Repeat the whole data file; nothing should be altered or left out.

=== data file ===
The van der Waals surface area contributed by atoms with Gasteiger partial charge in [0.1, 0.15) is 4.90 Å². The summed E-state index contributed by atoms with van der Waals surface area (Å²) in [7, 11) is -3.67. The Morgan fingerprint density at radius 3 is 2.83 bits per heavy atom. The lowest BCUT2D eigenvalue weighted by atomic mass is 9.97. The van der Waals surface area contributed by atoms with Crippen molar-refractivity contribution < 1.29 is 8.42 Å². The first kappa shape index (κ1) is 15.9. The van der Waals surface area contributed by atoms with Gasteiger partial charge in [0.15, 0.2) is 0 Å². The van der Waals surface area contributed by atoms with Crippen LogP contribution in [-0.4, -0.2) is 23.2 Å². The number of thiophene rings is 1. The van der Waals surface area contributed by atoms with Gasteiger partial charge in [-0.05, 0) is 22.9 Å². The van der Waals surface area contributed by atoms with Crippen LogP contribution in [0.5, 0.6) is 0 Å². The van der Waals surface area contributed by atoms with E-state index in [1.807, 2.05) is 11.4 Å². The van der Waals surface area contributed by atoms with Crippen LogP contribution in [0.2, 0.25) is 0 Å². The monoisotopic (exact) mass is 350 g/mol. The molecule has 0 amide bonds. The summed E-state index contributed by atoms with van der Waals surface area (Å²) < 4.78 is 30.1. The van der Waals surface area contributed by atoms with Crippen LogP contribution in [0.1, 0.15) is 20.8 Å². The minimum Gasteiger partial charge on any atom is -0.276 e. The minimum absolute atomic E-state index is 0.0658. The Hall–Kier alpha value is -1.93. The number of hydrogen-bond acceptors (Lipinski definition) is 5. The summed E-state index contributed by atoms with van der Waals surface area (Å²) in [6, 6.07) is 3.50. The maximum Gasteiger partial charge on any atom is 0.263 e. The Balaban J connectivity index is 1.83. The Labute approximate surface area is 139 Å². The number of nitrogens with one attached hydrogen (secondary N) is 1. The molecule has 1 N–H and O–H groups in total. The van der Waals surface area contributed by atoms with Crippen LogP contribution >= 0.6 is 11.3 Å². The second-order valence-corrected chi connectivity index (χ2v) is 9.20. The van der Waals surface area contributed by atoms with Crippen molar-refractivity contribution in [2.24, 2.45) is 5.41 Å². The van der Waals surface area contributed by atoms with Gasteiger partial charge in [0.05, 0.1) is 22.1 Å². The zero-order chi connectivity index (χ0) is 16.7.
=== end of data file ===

The van der Waals surface area contributed by atoms with Gasteiger partial charge in [0.1, 0.15) is 4.90 Å². The summed E-state index contributed by atoms with van der Waals surface area (Å²) in [7, 11) is -3.67. The Morgan fingerprint density at radius 3 is 2.83 bits per heavy atom. The lowest BCUT2D eigenvalue weighted by atomic mass is 9.97. The van der Waals surface area contributed by atoms with Crippen molar-refractivity contribution < 1.29 is 8.42 Å². The first kappa shape index (κ1) is 15.9. The van der Waals surface area contributed by atoms with Gasteiger partial charge in [0.15, 0.2) is 0 Å². The van der Waals surface area contributed by atoms with Crippen LogP contribution in [-0.4, -0.2) is 23.2 Å². The number of thiophene rings is 1. The van der Waals surface area contributed by atoms with Gasteiger partial charge in [-0.05, 0) is 22.9 Å². The van der Waals surface area contributed by atoms with Crippen LogP contribution in [0.5, 0.6) is 0 Å². The van der Waals surface area contributed by atoms with E-state index in [1.807, 2.05) is 11.4 Å². The van der Waals surface area contributed by atoms with Crippen LogP contribution in [0.2, 0.25) is 0 Å². The monoisotopic (exact) mass is 350 g/mol. The molecule has 0 amide bonds. The summed E-state index contributed by atoms with van der Waals surface area (Å²) < 4.78 is 30.1. The van der Waals surface area contributed by atoms with Crippen LogP contribution in [0.1, 0.15) is 20.8 Å². The minimum Gasteiger partial charge on any atom is -0.276 e. The minimum absolute atomic E-state index is 0.0658. The Hall–Kier alpha value is -1.93. The number of hydrogen-bond acceptors (Lipinski definition) is 5. The summed E-state index contributed by atoms with van der Waals surface area (Å²) in [6, 6.07) is 3.50. The maximum Gasteiger partial charge on any atom is 0.263 e. The Balaban J connectivity index is 1.83. The Labute approximate surface area is 139 Å². The number of nitrogens with one attached hydrogen (secondary N) is 1. The molecule has 1 N–H and O–H groups in total. The van der Waals surface area contributed by atoms with Crippen LogP contribution >= 0.6 is 11.3 Å². The second-order valence-corrected chi connectivity index (χ2v) is 9.20. The van der Waals surface area contributed by atoms with Crippen molar-refractivity contribution in [2.24, 2.45) is 5.41 Å². The van der Waals surface area contributed by atoms with Gasteiger partial charge in [0.05, 0.1) is 22.1 Å². The zero-order chi connectivity index (χ0) is 16.7.